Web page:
This Miso, Maple, and Butter Roast Chicken is a feast. It is tender and golden burnished to perfection. The secret lies in the dry brining and the continuous basting when baking.
Brining. What is it?
It’s a method of preparing meat for cooking. It involves using salt to draw out moisture and then reabsorb it with the added flavours combined with the salt. Brineing produces flavourful and very juicy meat and helps the skin become brown and crispy. It is closely associated with Turkey and poultry as this can be a bit dry and flavorless when baked. This method of cooking a big fat chicken is a great feast that is worthy of any celebration especially if you want to skip the cost of Turkey or are a bit nervous about cooking one. Don’t do it!
You can see the basic dry brine above. It’s flaked sea salt (not too strong) brown sugar, smoked paprika, and ground oregano.
The dry brine is rubbed off with kitchen paper after 24 hours. Leaving a bit of it’s flavour behind and ready to bake to tender perfection
How long to brine and how to prepare for baking
The thing about brining is you need to plan ahead. Not too far, but ahead nonetheless. Give your chicken 24 hours to sit open on a rack in the fridge. The airflow is important for this type of brining. Pop the chicken on a cake rack over a tray with sides. You will also use this tray and rack to bake the chicken later.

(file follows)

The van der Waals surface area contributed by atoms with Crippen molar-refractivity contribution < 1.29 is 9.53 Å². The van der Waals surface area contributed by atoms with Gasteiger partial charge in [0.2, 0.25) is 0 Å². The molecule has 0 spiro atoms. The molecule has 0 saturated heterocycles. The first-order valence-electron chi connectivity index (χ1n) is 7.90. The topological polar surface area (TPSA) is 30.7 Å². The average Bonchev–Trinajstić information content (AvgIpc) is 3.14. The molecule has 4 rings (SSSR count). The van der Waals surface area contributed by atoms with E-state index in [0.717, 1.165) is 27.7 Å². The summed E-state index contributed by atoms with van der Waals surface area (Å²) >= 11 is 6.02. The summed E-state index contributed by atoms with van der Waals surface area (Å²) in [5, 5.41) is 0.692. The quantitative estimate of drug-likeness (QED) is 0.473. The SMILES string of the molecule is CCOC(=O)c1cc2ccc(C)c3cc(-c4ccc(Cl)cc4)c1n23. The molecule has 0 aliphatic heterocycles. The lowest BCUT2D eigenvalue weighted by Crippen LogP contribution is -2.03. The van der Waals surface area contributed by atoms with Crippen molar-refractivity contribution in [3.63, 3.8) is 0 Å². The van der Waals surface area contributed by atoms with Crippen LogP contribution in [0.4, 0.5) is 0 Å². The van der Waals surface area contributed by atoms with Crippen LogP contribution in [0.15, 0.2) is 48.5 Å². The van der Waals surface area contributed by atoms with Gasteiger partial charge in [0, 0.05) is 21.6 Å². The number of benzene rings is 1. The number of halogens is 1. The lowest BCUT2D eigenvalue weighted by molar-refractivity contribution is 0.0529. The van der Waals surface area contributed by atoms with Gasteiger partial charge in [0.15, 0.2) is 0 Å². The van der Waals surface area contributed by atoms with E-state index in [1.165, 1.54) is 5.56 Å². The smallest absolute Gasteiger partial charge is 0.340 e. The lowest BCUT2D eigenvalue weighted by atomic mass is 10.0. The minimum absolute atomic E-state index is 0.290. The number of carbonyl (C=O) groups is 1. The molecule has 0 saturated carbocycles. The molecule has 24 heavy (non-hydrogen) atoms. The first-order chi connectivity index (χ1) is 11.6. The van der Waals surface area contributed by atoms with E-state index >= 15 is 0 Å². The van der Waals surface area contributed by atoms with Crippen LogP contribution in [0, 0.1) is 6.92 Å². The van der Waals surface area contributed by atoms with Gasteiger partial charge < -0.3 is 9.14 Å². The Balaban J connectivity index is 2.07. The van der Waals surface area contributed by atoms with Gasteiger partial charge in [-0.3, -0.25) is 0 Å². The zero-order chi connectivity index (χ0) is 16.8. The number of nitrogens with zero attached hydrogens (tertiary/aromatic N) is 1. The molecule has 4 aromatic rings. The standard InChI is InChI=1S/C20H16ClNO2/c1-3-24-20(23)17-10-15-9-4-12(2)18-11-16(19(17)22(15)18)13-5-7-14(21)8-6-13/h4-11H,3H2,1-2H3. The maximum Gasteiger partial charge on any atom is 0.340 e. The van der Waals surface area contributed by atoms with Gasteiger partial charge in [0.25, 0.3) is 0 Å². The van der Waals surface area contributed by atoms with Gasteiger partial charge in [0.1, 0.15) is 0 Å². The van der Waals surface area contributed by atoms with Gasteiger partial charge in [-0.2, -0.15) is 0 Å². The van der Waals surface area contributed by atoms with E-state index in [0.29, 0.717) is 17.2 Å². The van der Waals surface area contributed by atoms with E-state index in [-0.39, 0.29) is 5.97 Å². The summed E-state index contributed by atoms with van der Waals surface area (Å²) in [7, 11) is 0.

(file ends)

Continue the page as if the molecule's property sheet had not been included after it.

The process is absolutely worth the effort. The brining not only seasons the meat but creates a juicy, lovely texture. The meat stays very moist while cooking especially if combined with my Miso, Maple, and Butter basting while it is cooking.
Here you can see the Butter, Miso and Maple basting liquid. It is continually painted onto the chicken between roasting
The basting makes a deliciously tanned and tasty chicken. Here I am testing the chicken temperature
I like to cut up the chicken after resting and before serving. This makes it easy to share and creates lots of sauce | stock for the gravy. All the juices flow out and you can add it to the pot
Cooking this way makes juices for the best gravy
The chicken is cooked on a cake rack over a tray filled with water. This keeps the meat moist and also collects all the juices dripping from the chicken. It’s brilliant. I’ll include a recipe for the gravy too!
I cut my chicken into pieces so I could serve it easily but this is entirely up to you.
These are the juices left in the tray
When making a gravy the stock liquid is key. I have thickened this one up with flour however you could use gluten free flour or even conflour (at the end) if you wanted a gluten free gravy. I added lots of bones and parsley at the end when simmering to add extra flavour before straining and adding a bit of white miso for extra oomph. If you don’t have enough juices add a little store bought stock.
Match this delicious Butter, Miso, Maple basted chicken with a make ahead dessert. It’s simple and delicious.
Dry brined Miso, Maple and Butter basted Chicken
Dry Brine ingredients
- 2 kg whole free range chicken 4 lb
- 40 gm flaked sea salt maldon or Olssons | 1/4 cup
- 40 gm brown sugar 1/4 cup